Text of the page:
15 Tracks F1 Could Race at For the 2023 Season – Jalopnik

We’re more than half way through the 2022 F1 season and the championship is looking as good as wrapped up. Max Verstappen was untouchable in Belgium this weekend, so we might as well start dreaming about the excitement next year could bring.
And with Formula 1 intent on expanding the calendar, we got to wondering what tracks could warrant a spot on next year’s schedule? Now that Russia and France are officially off the table, what circuits could F1 race at instead?
In order for a track to host an F1 race, it must be up to a certain standard. Thankfully, the FIA has a handy list of every grade one circuit around the world, which could (in theory) host an F1 race. Once you cut out all the tracks currently on the calendar, you’re left with some pretty exciting options.
So, which of the following 15 tracks would you like to see F1 race at in 2023?
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The 2011 Indian Grand Prix was one of the first races I remember being genuinely invested in. I was a budding Mark Webber fan, so his second place start against the evil Sebastian Vettel on pole was bound to turn up an exciting race. But then, as with every Indian Grand Prix hosted at the track, Seb won.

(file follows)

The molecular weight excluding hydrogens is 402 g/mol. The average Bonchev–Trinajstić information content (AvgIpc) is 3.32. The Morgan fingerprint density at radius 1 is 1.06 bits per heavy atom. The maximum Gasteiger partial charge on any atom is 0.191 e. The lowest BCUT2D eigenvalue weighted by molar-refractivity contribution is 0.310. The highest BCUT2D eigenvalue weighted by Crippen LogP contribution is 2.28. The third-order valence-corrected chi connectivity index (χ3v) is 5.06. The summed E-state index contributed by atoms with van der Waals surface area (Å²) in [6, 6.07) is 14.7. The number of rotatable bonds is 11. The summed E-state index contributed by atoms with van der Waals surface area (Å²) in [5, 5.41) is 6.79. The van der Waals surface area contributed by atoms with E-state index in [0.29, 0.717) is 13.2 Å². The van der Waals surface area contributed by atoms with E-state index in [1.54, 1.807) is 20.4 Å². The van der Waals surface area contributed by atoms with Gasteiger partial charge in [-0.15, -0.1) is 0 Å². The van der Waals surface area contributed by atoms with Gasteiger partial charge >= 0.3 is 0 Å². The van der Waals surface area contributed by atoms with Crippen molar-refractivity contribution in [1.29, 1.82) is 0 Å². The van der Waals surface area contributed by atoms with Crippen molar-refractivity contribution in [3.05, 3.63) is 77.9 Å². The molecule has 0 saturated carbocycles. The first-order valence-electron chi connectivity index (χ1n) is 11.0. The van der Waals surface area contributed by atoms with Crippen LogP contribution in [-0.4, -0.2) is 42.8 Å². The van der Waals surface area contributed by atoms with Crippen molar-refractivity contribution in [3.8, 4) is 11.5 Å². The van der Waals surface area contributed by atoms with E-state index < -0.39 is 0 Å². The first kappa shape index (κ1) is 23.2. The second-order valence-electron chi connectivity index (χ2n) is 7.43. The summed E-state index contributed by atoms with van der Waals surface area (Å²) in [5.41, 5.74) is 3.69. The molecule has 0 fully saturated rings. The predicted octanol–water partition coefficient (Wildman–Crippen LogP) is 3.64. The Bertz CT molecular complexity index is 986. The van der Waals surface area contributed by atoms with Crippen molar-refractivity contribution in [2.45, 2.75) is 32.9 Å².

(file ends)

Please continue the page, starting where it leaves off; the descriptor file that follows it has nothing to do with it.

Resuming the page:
And, after just three years of Red Bull domination at the circuit in Uttar Pradesh, F1 announced it wouldn’t be coming back. But, as of May 2022, the track still holds its grade one license, so it could one day host another grand prix.
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One of four grade one circuits in Spain, MotorLand Aragón is known for its place on the Superbike World Championship.
The 3.3 mile track was opened in 2009 and has also hosted events for touring cars, the all-electric ETCR cup and even the Sidecar World Championship. With 18 corners on the anti-clockwise layout, maybe MotorLand Aragón would be a fun alternative to F1’s current stomping ground in Barcelona?
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The first properly historic track to make our list is Germany’s Hockenheimring, which has played host to F1 races on and off since 1970.
From 2007, the circuit alternated hosting F1 races with another entry on this list, before hosting its last Formula 1 grand prix in 2019. Back then, it served up a blinder of a race that saw both Mercedes cars crash out of the Mercedes-sponsored event while wearing special Mercedes anniversary liveries. Mercedes.